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Gauteng lost almost 10% of repeat home buyers in 2016

ant migrationWhile Gauteng’s gross outflow of repeat home buyers to other provinces stood at 16% in 2016, it only attracted 6.9% of incoming repeat home buyers from other regions. This means its net outflow of repeat home buyers was 9.1% – up significantly from 2.9% in 2015.

This is according to John Loos, FNB’s household and residential property sector, who said Gauteng’s overall skills attraction and retention situation is not as bad as the repeat home buyer migration estimates may appear.

“Our reasoning is that we believe that a significant portion of departures of repeat buyers from Gauteng are for non-work related reasons (retirement and lifestyle),” he said, citing the FNB Estate Agent Survey which normally points to a significantly lower percentage of Gauteng departees doing so for work-related purposes, as opposed to other major regions. “This suggests that Gauteng may lose less active skilled labour than may meet the eye.”

Gauteng, however, benefits more from inward migration of aspirant first-time buyers in the early stages of their working life, than do the smaller provinces, due to it still being the largest provincial economy and thus the major place of economic opportunity for new labour market entrants.

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The Western Cape remains is the most popular destination for Gauteng semigrants, with 56.2% of its outbound repeat home buyers heading to that province in 2016.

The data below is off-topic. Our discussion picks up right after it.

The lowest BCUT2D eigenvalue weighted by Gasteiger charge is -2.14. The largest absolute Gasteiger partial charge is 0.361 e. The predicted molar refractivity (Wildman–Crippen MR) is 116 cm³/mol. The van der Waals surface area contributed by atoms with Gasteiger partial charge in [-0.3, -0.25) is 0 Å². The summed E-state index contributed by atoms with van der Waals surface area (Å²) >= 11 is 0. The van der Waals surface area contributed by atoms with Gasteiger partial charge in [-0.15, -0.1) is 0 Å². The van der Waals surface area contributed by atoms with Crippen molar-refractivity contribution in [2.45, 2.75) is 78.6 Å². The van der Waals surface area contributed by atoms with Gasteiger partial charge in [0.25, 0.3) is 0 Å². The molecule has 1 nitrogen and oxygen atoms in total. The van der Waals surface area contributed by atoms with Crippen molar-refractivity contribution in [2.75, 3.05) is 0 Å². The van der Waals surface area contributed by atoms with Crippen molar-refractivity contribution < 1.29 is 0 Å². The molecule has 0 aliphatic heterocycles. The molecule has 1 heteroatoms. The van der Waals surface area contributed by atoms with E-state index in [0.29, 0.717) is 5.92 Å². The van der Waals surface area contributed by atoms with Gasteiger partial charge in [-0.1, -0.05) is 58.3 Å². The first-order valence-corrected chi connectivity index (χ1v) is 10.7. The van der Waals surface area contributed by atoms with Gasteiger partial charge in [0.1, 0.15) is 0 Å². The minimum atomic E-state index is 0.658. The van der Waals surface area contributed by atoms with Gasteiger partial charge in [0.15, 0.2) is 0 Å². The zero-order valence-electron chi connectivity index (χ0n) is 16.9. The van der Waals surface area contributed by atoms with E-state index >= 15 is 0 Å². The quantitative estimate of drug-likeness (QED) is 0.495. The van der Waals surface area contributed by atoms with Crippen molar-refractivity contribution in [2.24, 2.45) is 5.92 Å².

“Of the big four provinces, the other one whose semigrants favour the Western Cape are those from the Eastern Cape, with 53.6% of that province’s outbound repeat home buyers heading for the Western Cape,” said Loos. “KwaZulu-Natal, however, saw 46.64% of its outbound repeat buyers heading for Gauteng in 2016, with 34.77% of its outbound repeat buyers heading for the Western Cape.

“For outbound repeat home buyers from the Western Cape, Gauteng remains the most popular destination, with 45.88% of this group headed there in 2016, followed by 21.82% headed to the Eastern Cape.

* For the purpose of this study, FNB identifies all purchases by individuals where there is a corresponding sale by the same individual within a period of six months prior to their purchase (some who relocate may purchase a new home in advance of the sale of their old one), to up to 18 months after that purchase. It is not an exact science, as some holiday property buying may slip through, while aspirant first-time buyers who have relocated do not get included into this figure.



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